Lastly, Spiritual is the process by which we take scripture and make it personal. This is the most common approach we take in our devotions, when reading our Bibles and when needing encouragement from God’s Word. Spiritual application can be very dangerous because we can take the words of God and bend it to mean anything. We fall into this trap because we feel it’s so real and applicable to us that the context of scripture may be completely ignored. Out of all four types this is the only one whose source is questionable, as we interpret the passage in light of the situation we are in. Is it “man” or is it the Holy Spirit giving the message? Whereas in the other three types, the message is already given by God.

There is a lot to chew on here and no supporting scripture, but my intent is merely to stimulate thinking and create awareness. I pray you were blessed by it!

For Christ, For You

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Why callest thou me good? (Mark 10:17-23)


In Mark 10:17, we see an account of a man who comes running to Jesus, kneels down and then asks ‘Good Master, what shall I do that I may inherit eternal life?’. The simple nature of the man’s actions, in running and kneeling has the appearance of someone sincere or earnest (This looks so genuine doesn’t it?). Secondly, what a great question! This is the kind of question we as Christian’s desire to be asked so we can share God’s salvation with others. However, Christ’s response to this man is anything but that, His immediate words are “Why callest thou me good?”.

That’s a strange response….let’s understand why.

1. The man’s heart was not sincere
Christ didn’t share the salvation with this man because what seemed like a sincere and earnest question on the outside was not on the inside. Jesus’ reply to him was ‘Why callest thou me good? there is none good but one, that is, God.’ Surely Jesus is good. How could He not be, He is God. He responded this way simply because the man had a wrong (non-biblical) perspective on what it meant to be “good”. And so Jesus challenges that by removing human comparison (which was what he was doing), and moving the benchmark for “good” against whom it matters, GOD himself.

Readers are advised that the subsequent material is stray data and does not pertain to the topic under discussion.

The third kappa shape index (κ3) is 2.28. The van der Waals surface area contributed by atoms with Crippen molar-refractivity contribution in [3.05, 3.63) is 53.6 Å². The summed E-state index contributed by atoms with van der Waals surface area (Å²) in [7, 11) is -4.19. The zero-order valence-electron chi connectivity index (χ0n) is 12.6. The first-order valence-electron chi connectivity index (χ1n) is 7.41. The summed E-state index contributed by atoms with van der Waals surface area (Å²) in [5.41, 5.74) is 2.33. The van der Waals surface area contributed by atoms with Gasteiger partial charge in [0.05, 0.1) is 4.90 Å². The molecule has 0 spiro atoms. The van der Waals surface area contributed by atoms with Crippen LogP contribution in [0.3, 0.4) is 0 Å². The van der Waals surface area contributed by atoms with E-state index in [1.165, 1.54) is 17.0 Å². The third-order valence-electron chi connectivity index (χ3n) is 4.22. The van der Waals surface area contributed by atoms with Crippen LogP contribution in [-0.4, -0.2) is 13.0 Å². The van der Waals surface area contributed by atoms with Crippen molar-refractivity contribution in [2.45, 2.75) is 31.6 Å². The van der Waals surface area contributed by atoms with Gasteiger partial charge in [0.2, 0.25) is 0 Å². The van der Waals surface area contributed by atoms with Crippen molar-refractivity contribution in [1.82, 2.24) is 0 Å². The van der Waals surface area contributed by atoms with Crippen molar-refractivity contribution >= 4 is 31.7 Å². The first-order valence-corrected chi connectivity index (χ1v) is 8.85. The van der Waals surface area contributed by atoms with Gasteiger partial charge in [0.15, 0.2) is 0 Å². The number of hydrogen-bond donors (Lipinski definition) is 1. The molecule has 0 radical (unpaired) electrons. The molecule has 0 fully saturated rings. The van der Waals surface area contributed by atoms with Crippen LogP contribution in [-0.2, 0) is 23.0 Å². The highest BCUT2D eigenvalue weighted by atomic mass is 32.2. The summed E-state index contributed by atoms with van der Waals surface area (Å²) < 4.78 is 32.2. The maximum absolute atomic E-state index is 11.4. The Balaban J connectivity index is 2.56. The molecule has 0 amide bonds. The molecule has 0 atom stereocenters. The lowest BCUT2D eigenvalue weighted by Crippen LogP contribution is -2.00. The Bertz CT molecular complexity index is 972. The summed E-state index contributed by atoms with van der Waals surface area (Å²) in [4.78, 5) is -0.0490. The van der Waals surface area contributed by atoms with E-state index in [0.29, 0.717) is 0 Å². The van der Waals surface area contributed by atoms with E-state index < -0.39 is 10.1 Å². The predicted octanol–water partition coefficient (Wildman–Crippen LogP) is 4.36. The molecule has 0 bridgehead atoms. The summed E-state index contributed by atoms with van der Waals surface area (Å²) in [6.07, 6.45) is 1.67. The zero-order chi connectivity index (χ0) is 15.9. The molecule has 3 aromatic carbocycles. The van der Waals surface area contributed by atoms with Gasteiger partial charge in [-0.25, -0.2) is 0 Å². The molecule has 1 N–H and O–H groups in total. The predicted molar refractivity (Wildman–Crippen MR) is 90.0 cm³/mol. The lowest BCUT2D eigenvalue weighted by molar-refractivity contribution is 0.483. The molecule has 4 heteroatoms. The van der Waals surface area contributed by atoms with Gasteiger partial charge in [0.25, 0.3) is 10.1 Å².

2. The man’s heart was self-deceived
Jesus with His infinite grace doesn’t shrug of this man, but takes the time to help unravel the man’s spiritual blindness. Jesus does this by then repeating 6 of the commandments, to which the man immediately replies that he has obeyed all of these commandments from his youth. Clearly this man had built up his own measure of ‘good’ and had arrived at a place where he thought he deserved to inherit eternal life. Sadly as we know, “good” people don’t inherit eternal life, only those who believe Jesus Christ and His atoning work (Ephesians 2:8).

3. The man’s heart loved wealth
All this reaches it’s climax as Jesus goes outside of these 6 commandments to the heart of the man, as Jesus tells him to sell everything he has, give it to the poor and then he would have eternal life. The man’s response? “And he was sad at that saying, and went away grieved: for he had great possessions”. The man loved his wealth so much so, that he desired it above the eternal life he came seeking. It’s amazing how this man could have so much obedience, but fail to see an area of sin that he had not accounted for. He loved wealth more than He loved God!

This begs questions to us as believers – are we perhaps experiencing spiritual blindness today? Have we arrived at a place where we think we are ‘good’? Is our comparison Christian men and woman or is it God Himself? Let’s go to Jesus today and ask Him to open our eyes so that we may see.

Hint: This portion of scripture particularly Mark 10:23 goes on to debunk the ‘prosperity gospel’